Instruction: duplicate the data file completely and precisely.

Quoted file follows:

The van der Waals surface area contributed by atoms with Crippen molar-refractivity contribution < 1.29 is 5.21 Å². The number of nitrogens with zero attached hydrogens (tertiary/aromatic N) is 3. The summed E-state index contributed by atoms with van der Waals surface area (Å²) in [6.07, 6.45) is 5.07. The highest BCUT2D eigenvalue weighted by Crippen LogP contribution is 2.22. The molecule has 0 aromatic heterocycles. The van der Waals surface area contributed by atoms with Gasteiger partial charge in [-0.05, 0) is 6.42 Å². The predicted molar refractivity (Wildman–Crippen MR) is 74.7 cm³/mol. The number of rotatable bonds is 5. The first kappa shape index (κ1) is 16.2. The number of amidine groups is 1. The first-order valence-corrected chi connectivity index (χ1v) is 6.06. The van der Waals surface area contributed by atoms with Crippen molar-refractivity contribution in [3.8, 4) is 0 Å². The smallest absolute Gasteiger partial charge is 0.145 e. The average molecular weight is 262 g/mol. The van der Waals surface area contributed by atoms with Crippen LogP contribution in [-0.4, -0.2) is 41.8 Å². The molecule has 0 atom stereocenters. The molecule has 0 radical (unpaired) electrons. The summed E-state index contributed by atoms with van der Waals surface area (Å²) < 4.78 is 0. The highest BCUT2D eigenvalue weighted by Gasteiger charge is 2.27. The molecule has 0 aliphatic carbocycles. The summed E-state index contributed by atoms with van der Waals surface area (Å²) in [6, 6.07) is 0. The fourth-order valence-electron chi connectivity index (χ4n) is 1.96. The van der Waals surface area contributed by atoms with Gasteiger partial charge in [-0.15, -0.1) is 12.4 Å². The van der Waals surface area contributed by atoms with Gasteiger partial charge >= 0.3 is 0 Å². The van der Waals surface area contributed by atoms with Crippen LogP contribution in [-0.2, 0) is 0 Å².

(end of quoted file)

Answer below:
The van der Waals surface area contributed by atoms with Crippen molar-refractivity contribution < 1.29 is 5.21 Å². The number of nitrogens with zero attached hydrogens (tertiary/aromatic N) is 3. The summed E-state index contributed by atoms with van der Waals surface area (Å²) in [6.07, 6.45) is 5.07. The highest BCUT2D eigenvalue weighted by Crippen LogP contribution is 2.22. The molecule has 0 aromatic heterocycles. The van der Waals surface area contributed by atoms with Gasteiger partial charge in [-0.05, 0) is 6.42 Å². The predicted molar refractivity (Wildman–Crippen MR) is 74.7 cm³/mol. The number of rotatable bonds is 5. The first kappa shape index (κ1) is 16.2. The number of amidine groups is 1. The first-order valence-corrected chi connectivity index (χ1v) is 6.06. The van der Waals surface area contributed by atoms with Crippen molar-refractivity contribution in [3.8, 4) is 0 Å². The smallest absolute Gasteiger partial charge is 0.145 e. The average molecular weight is 262 g/mol. The van der Waals surface area contributed by atoms with Crippen LogP contribution in [-0.4, -0.2) is 41.8 Å². The molecule has 0 atom stereocenters. The molecule has 0 radical (unpaired) electrons. The summed E-state index contributed by atoms with van der Waals surface area (Å²) < 4.78 is 0. The highest BCUT2D eigenvalue weighted by Gasteiger charge is 2.27. The molecule has 0 aliphatic carbocycles. The summed E-state index contributed by atoms with van der Waals surface area (Å²) in [6, 6.07) is 0. The fourth-order valence-electron chi connectivity index (χ4n) is 1.96. The van der Waals surface area contributed by atoms with Gasteiger partial charge in [-0.15, -0.1) is 12.4 Å². The van der Waals surface area contributed by atoms with Gasteiger partial charge >= 0.3 is 0 Å². The van der Waals surface area contributed by atoms with Crippen LogP contribution in [-0.2, 0) is 0 Å².